The following is a true story that happened over 20 years ago when I was much, much younger.
I’ll never forget the the look my grandparents gave me when I told them that I had “helped out” by sweeping the wooden staircase of their modest two-storey home in Jalan Mumong, Belait District, Brunei Darussalam.
It was the look of absolute shock.
Had it been any other day of the year, I’m sure they would have thanked me for sweeping the stairs.
However, this was no ordinary day.
It was the FIRST day of Chinese New Year!
This was the day I learned about the many taboos that are associated with Chinese New Year!
Did you know that the Chinese believe that sweeping the floor on the first day of Chinese New Year would mean sweeping away the good luck from the household?
Well, back then, I didn’t.
But now, I know better!
For the year 2019, Chinese New Year will fall on February 5, a Tuesday.
With the Lunar New Year being just around the corner, Neue (@whatsneue) has compiled a list of things that you SHOULD NOT do during the festivities.
#1. No Porridge For Breakfast
You should NOT eat porridge for breakfast, especially on the first day of Chinese New Year. Otherwise you will not become rich or enjoy a prosperous year ahead.
Why, you ask? Because in the past, only less fortunate (poor) families would eat porridge.
#2. No Arguing
You should NOT argue or scold others, especially on the first day of Chinese New Year. After all, this is supposed to be a happy occasion for everyone.
It is believed that if you argue on the first day, you will argue for the REST OF THE YEAR.
#3. No Washing Hair
On the first day of Chinese New Year, it is believed that if you wash you hair, your would d “wash way” your wealth.
However, in this day and age, most people would choose to ignore this word of caution.
“You do realise how humid it is here in Brunei, right?” said one Neue reader.
“This don’t-wash-your-hair rule is nonsense,” said the 30-something Chinese man.
However, he admitted that he would tell a “white lie” by telling his parents that he had not washed his hair on the first day of Chinese New Year.
“I just cannot leave the home without washing my hair!” he said.
When asked why he wouldn’t just tell the truth to his parents, he said, “Do you know how long the nagging would be if my superstitious parents found out I had been lying to them all these years about this?”
#4. No Black Or White Clothes
When buying new clothes for Chinese New Year, you can never go wrong with RED! Traditionally, this has been the best colour for the festive season.
Why? Because these two colours are often associated with death (mourning). This is why it’s best to avoid any black or white clothes during the festivities, especially on the first day of Chinese New Year itself. They are considered “unlucky” and “negative”.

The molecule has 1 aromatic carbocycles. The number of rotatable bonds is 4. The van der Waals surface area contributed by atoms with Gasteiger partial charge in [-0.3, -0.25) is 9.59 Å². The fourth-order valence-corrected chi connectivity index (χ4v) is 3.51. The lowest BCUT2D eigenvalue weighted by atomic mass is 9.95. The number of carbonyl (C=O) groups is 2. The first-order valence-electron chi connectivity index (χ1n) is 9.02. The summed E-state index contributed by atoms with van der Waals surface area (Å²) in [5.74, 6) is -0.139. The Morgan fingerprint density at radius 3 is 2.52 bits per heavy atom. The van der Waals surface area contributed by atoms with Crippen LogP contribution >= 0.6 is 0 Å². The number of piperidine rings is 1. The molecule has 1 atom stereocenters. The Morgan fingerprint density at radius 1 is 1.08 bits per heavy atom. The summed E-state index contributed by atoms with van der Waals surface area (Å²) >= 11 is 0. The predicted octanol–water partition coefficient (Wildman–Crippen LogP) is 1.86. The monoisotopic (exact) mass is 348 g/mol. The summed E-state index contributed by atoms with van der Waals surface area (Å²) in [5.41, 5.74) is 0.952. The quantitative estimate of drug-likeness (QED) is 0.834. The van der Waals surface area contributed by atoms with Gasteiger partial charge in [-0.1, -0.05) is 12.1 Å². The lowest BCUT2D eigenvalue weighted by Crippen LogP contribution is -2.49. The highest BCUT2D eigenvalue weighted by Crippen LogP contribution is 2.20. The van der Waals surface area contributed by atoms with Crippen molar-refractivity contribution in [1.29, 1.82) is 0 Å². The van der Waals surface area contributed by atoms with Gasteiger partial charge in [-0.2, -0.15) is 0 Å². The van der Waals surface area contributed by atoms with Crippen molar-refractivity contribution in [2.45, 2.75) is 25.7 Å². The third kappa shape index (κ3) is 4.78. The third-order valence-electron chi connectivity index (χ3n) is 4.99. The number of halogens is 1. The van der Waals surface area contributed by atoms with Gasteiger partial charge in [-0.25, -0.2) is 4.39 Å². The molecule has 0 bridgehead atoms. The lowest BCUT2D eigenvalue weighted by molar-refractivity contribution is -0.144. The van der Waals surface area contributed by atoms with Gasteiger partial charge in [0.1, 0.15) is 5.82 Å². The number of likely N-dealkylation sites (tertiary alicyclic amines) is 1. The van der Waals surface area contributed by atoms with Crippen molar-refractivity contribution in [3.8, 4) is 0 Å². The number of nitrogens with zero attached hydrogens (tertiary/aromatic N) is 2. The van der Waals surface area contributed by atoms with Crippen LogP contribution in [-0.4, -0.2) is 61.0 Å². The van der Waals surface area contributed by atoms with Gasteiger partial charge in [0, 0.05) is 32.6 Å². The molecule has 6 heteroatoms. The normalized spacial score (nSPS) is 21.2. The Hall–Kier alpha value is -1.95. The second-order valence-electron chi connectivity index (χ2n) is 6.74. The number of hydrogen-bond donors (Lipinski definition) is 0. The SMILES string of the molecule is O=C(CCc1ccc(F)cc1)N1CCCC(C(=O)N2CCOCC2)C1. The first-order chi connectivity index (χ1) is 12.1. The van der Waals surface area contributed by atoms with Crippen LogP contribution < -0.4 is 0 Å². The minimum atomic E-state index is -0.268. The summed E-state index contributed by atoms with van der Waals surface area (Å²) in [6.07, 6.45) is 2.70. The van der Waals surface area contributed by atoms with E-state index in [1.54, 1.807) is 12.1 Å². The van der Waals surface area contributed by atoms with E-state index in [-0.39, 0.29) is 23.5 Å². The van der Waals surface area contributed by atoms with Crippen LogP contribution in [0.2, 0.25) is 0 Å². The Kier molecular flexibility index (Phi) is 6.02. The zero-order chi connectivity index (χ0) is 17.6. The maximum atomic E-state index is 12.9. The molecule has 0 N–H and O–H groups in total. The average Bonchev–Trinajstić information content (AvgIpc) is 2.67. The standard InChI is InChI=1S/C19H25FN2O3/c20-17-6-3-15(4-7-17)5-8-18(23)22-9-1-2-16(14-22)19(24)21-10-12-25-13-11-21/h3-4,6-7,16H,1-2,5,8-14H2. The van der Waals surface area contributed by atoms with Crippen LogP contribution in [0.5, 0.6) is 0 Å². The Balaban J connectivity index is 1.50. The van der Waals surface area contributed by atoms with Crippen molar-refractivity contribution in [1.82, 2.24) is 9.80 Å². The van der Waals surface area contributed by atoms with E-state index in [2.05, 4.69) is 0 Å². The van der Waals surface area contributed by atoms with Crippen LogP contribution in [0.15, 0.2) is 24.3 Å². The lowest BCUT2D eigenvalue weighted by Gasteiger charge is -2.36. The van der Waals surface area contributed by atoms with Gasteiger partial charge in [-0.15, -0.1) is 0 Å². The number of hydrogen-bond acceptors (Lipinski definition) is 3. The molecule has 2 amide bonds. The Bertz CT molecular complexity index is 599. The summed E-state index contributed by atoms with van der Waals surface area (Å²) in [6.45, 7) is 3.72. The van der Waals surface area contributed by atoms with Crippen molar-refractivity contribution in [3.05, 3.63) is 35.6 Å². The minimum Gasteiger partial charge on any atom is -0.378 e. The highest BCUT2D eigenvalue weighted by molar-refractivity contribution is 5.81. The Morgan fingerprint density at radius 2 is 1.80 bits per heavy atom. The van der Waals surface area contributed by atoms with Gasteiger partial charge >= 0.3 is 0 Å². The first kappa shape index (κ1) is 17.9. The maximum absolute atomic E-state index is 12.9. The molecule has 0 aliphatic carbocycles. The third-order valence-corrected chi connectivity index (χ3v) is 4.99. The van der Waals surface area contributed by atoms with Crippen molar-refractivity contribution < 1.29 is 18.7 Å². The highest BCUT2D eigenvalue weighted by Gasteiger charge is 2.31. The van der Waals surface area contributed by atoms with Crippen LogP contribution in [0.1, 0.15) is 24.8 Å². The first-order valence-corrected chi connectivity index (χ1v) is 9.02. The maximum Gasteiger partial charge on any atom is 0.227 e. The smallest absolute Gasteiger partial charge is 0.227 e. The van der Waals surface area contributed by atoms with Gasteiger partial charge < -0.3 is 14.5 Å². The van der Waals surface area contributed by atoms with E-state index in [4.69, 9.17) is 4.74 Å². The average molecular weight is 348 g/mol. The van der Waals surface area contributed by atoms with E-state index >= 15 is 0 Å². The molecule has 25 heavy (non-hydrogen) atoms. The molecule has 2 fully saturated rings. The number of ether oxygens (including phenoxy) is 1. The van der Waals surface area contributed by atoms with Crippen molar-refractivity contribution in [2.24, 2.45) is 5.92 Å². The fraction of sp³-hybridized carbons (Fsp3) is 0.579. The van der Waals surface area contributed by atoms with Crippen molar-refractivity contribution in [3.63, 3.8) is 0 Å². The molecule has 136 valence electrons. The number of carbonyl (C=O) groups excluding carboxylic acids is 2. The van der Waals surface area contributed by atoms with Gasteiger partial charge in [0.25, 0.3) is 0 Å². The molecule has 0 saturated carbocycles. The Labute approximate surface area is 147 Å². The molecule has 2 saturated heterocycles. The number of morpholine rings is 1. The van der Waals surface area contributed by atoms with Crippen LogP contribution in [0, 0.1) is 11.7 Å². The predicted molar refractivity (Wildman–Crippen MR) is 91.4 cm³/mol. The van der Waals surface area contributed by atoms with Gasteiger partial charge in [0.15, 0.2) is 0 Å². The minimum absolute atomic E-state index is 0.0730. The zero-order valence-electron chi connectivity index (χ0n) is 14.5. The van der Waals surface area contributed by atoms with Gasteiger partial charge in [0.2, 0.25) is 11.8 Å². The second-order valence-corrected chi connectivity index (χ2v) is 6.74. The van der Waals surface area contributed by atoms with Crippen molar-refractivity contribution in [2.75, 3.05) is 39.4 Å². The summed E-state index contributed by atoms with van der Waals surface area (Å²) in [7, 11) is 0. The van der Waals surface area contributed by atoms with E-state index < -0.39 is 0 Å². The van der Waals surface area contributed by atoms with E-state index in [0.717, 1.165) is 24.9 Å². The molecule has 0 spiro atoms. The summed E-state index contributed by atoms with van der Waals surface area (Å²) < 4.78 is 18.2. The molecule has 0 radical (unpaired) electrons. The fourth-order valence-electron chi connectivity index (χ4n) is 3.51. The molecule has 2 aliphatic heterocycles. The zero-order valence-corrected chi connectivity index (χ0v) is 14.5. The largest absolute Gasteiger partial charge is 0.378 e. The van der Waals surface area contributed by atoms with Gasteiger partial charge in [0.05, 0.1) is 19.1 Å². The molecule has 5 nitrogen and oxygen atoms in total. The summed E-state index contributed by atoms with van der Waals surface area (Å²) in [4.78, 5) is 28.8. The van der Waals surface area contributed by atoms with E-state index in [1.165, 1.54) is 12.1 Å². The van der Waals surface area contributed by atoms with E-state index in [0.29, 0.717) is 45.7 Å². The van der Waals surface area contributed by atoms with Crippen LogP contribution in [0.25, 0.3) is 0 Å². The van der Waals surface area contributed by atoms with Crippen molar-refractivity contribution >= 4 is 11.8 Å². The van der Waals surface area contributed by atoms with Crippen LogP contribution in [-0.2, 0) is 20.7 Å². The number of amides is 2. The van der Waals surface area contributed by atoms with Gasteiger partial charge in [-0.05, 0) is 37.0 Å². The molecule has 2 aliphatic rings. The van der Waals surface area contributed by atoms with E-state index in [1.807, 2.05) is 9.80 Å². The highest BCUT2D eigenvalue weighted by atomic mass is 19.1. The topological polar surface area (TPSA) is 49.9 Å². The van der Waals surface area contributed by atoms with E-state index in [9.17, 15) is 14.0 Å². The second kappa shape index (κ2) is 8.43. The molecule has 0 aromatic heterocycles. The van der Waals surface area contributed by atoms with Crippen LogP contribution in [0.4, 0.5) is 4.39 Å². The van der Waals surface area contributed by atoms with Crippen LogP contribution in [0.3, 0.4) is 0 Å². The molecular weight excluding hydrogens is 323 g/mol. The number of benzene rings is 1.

#5. No Buying New Shoes
There is some confusion over this taboo.
The reason why buying new shoes during Chinese New Year is frowned upon is because of the language.
According to a report, this superstition comes from one Chinese ethnic group in Thailand, Chaozhou or Teochew.
The word “shoes” in their language is “hoi”, which sounds similar to “hai” or “sigh” in English.
Sighing at the start of the year would imply that you are already stressed about something and that’s not a good way to begin, right?
To be clear, there is nothing wrong if you buy new shoes before the start of the Chinese New Year. Oh! And if you can have a couple of spare pairs ready too!
#6. Avoid Sharp Objects
It is believed that if you are injured by sharp objects (scissors, needles and knives) during Chinese New Year, it would cut off one’s road to fortune.
By steering clear of these objects, it would lessen the likelihood of yourself getting injured.
#7. Don’t Break Stuff
During Chinese New Year, you should take extra precaution not to break fragile items like cups, glasses, plates, bowls, etc.
Otherwise, it is believed that your luck will be “broken” in the coming year.
However, according to a report, if it does happen, the remedy to the situation would be to immediately say out loud auspicious phrases, such as 碎碎平安 (suìsuì píng’ān) safe and sound every year” and 落地开花, 富贵荣华 (luòdì kāihuā, fùguì rónghuá) a broken thing is like a blooming flower, symbolising wealth, honour and splendour.
In Chinese, 碎 (suì) broken and 岁 (suì) year are homophones. Also, 花 (huā) flower rhymes with 华(huá) splendor.
#8. No Crying
Parents should try their best to keep their young ones from crying by whatever means possible. The cry of a child is believed to bring bad luck to the family.
#9. Marriage Advice (Be Warned! This May Offend Feminists!)
Here’s something for all the ladies out there. During Chinese New Year, try your best not to hurry your husband out of bed.
According to Chinese astrologer Edgar Lok Tin, in the olden days, men were considered the dominant breadwinners.
“The first day of the new year symbolises the start of the course of the year, so on the first day the men need a very good rest. If the wife wakes up the husband, that symbolises he will be a pushover in his career and daily life,” he was quoted as saying in a report.
#10. No Greeting The Snoozers
Do not wish Happy New Year “拜年” (Bai Nian) to people who are sleeping. Why? Because it is believed that the person receiving the greeting would be sick and hospitalised all year round. (Photos: Shutterstock)